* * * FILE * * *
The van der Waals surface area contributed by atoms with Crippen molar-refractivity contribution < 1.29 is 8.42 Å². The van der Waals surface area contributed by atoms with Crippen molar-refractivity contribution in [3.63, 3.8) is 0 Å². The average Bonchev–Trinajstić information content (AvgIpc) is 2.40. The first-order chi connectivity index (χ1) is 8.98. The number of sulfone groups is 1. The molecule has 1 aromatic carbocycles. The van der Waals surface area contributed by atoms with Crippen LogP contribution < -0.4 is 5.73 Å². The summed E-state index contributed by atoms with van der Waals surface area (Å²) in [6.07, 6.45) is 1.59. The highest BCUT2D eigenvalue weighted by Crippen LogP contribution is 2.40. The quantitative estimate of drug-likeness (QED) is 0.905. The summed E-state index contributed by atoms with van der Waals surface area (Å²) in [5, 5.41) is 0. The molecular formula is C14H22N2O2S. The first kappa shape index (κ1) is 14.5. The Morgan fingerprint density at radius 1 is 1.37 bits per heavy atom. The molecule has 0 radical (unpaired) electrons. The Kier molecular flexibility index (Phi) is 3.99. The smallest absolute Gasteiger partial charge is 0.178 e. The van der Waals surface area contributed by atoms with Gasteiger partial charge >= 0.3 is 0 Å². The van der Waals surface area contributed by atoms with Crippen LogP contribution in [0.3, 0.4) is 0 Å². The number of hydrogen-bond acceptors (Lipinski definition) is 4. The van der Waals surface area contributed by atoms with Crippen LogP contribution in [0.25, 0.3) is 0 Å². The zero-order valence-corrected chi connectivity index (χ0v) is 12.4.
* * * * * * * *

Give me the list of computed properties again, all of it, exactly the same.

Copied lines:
The van der Waals surface area contributed by atoms with Crippen molar-refractivity contribution < 1.29 is 8.42 Å². The van der Waals surface area contributed by atoms with Crippen molar-refractivity contribution in [3.63, 3.8) is 0 Å². The average Bonchev–Trinajstić information content (AvgIpc) is 2.40. The first-order chi connectivity index (χ1) is 8.98. The number of sulfone groups is 1. The molecule has 1 aromatic carbocycles. The van der Waals surface area contributed by atoms with Crippen LogP contribution < -0.4 is 5.73 Å². The summed E-state index contributed by atoms with van der Waals surface area (Å²) in [6.07, 6.45) is 1.59. The highest BCUT2D eigenvalue weighted by Crippen LogP contribution is 2.40. The quantitative estimate of drug-likeness (QED) is 0.905. The summed E-state index contributed by atoms with van der Waals surface area (Å²) in [5, 5.41) is 0. The molecular formula is C14H22N2O2S. The first kappa shape index (κ1) is 14.5. The Morgan fingerprint density at radius 1 is 1.37 bits per heavy atom. The molecule has 0 radical (unpaired) electrons. The Kier molecular flexibility index (Phi) is 3.99. The smallest absolute Gasteiger partial charge is 0.178 e. The van der Waals surface area contributed by atoms with Gasteiger partial charge >= 0.3 is 0 Å². The van der Waals surface area contributed by atoms with Crippen LogP contribution in [0.3, 0.4) is 0 Å². The number of hydrogen-bond acceptors (Lipinski definition) is 4. The van der Waals surface area contributed by atoms with Crippen LogP contribution in [0.25, 0.3) is 0 Å². The zero-order valence-corrected chi connectivity index (χ0v) is 12.4.